Pictured is Education Foundation president Michael Waninger congratulating Mary Joann Trubisky.
Staff in the Media Center at Mariposa Elementary celebrated Literacy Week by creating posters from favorite childrens’ books. Students visiting the center were asked to draw scenes depicting a character or event from the storybook. Posters will be on display throughout the school. Pictured is student Andy Gonzalez.
Northport K8 School is proud to have close affiliation with the St. Lucie County School District’s Hispanic Advisory Council. Pictured are Gloria Arana, parent and member of Centro San Juan Diego, Linda Tapia, host of Que Pasa St.
Lucie and recruiter for Federal Programs, Title I, III and Migrant Education and Benigna Montenegro, assistant principal at Northport K-8 School and FCAT parent trainer for the Hispanic Advisory Council. The Council was proud to be
represented at the launch of the Parent Academy of St. Lucie County recently celebrated by the School Board, Houghten Mifflin Harcourt, Parent Academy Board of Directors and the Early Learning Coalition.
A representative of the American Cancer Society expressed appreciation to the St. Lucie County Public Schools that were instrumental in the Society’s Relay for Life and Making Strides Against Breast Cancer fundraising events. Community Representative Daniel Regis, right, presented a glass plaque to Superintendent Michael Lannon, left, and School Board chairman Carol Hilson at the January 24, 2012, school board meeting.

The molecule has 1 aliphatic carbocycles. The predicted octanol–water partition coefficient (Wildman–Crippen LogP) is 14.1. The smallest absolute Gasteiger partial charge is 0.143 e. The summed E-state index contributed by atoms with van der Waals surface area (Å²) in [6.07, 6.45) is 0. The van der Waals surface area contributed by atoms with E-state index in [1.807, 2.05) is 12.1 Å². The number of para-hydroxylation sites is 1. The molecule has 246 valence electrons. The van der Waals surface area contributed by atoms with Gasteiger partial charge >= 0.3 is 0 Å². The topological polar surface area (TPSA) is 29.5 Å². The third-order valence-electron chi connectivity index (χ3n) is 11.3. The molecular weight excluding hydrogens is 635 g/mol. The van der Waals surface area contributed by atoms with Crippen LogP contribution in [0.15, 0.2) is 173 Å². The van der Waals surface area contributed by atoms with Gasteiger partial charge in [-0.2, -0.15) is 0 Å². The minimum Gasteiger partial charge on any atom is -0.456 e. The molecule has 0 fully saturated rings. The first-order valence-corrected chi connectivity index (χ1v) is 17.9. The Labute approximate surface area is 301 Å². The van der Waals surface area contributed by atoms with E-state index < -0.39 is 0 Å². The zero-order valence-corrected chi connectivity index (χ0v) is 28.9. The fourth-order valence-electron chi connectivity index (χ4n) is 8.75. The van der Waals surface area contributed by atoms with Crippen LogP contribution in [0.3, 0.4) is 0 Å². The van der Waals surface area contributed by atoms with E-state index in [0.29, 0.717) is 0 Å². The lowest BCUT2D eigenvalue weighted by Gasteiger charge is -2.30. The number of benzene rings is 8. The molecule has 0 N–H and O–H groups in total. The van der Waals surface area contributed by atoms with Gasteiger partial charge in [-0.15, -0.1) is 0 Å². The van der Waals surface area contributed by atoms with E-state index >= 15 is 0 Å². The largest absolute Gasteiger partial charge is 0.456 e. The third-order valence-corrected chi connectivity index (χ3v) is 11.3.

The celebration began with teachers dressing up as pirates, and reading the second school wide read aloud of “Treasure Island”. Book trailers were run on WSPM Channel 2 News. Students were given materials to make book marks which would include content from the read aloud. The week ended with a book swap held in the Media Center. Students were encouraged to bring in a new or gently used book and were able to pick from a variety of popular new titles in exchange. Pictured, from left are, Sharon Dudash, Kimberly Nicholas, Wanda Galey, Christine Richards, Lilias Demontegnac, Adrianne Mendoza, Andrea Levin and Dana Hochberg.
Kamryn Gardner and Morgan Busby show off their laurel wreaths while studying ancient Greece. Students in Stacey Johnson’s third grade RTI Enrichment group at F.K. Sweet Elementary are learning about the contributions of this ancient civilization to our modern society. Students discovered the roots of democracy and the Olympic Games. They enjoyed learning about the gods and goddesses and the myths that were told to explain the world around them, practiced writing letters of the Greek alphabet and learned where they are still in use today in our fraternal organizations.